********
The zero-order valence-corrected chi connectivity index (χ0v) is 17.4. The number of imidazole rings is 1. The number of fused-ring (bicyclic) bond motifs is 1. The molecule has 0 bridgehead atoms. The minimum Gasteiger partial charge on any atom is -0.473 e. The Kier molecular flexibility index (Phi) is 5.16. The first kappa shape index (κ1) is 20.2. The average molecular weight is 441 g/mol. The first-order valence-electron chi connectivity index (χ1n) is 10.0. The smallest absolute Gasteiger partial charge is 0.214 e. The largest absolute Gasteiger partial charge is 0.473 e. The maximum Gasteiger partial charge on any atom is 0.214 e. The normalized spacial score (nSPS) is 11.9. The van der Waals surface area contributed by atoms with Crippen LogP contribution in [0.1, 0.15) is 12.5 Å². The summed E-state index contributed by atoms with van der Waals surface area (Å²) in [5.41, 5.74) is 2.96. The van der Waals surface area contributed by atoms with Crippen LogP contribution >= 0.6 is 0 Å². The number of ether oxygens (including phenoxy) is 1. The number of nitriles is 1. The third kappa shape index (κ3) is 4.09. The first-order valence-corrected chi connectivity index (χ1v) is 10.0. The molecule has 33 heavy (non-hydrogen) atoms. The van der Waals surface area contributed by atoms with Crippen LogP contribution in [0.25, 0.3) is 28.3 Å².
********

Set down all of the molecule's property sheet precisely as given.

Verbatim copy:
The zero-order valence-corrected chi connectivity index (χ0v) is 17.4. The number of imidazole rings is 1. The number of fused-ring (bicyclic) bond motifs is 1. The molecule has 0 bridgehead atoms. The minimum Gasteiger partial charge on any atom is -0.473 e. The Kier molecular flexibility index (Phi) is 5.16. The first kappa shape index (κ1) is 20.2. The average molecular weight is 441 g/mol. The first-order valence-electron chi connectivity index (χ1n) is 10.0. The smallest absolute Gasteiger partial charge is 0.214 e. The largest absolute Gasteiger partial charge is 0.473 e. The maximum Gasteiger partial charge on any atom is 0.214 e. The normalized spacial score (nSPS) is 11.9. The van der Waals surface area contributed by atoms with Crippen LogP contribution in [0.1, 0.15) is 12.5 Å². The summed E-state index contributed by atoms with van der Waals surface area (Å²) in [5.41, 5.74) is 2.96. The van der Waals surface area contributed by atoms with Crippen LogP contribution >= 0.6 is 0 Å². The number of ether oxygens (including phenoxy) is 1. The number of nitriles is 1. The third kappa shape index (κ3) is 4.09. The first-order valence-corrected chi connectivity index (χ1v) is 10.0. The molecule has 33 heavy (non-hydrogen) atoms. The van der Waals surface area contributed by atoms with Crippen LogP contribution in [0.25, 0.3) is 28.3 Å².